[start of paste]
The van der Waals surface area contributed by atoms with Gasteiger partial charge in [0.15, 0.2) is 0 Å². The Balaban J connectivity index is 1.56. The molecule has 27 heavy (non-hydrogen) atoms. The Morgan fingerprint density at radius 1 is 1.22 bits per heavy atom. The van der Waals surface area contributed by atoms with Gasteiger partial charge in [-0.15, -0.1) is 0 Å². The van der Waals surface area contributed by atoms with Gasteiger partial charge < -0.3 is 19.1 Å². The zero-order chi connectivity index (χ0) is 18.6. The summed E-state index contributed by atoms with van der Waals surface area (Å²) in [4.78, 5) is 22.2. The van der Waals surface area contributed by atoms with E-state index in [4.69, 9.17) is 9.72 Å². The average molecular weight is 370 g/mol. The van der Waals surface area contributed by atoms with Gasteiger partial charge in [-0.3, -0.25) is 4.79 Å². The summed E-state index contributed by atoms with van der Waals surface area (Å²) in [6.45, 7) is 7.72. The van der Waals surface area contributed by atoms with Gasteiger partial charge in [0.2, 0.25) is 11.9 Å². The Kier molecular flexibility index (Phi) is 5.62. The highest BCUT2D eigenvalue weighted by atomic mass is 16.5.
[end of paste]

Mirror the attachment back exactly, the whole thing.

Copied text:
The van der Waals surface area contributed by atoms with Gasteiger partial charge in [0.15, 0.2) is 0 Å². The Balaban J connectivity index is 1.56. The molecule has 27 heavy (non-hydrogen) atoms. The Morgan fingerprint density at radius 1 is 1.22 bits per heavy atom. The van der Waals surface area contributed by atoms with Gasteiger partial charge in [-0.15, -0.1) is 0 Å². The van der Waals surface area contributed by atoms with Gasteiger partial charge < -0.3 is 19.1 Å². The zero-order chi connectivity index (χ0) is 18.6. The summed E-state index contributed by atoms with van der Waals surface area (Å²) in [4.78, 5) is 22.2. The van der Waals surface area contributed by atoms with E-state index in [4.69, 9.17) is 9.72 Å². The average molecular weight is 370 g/mol. The van der Waals surface area contributed by atoms with Gasteiger partial charge in [-0.3, -0.25) is 4.79 Å². The summed E-state index contributed by atoms with van der Waals surface area (Å²) in [6.45, 7) is 7.72. The van der Waals surface area contributed by atoms with Gasteiger partial charge in [0.2, 0.25) is 11.9 Å². The Kier molecular flexibility index (Phi) is 5.62. The highest BCUT2D eigenvalue weighted by atomic mass is 16.5.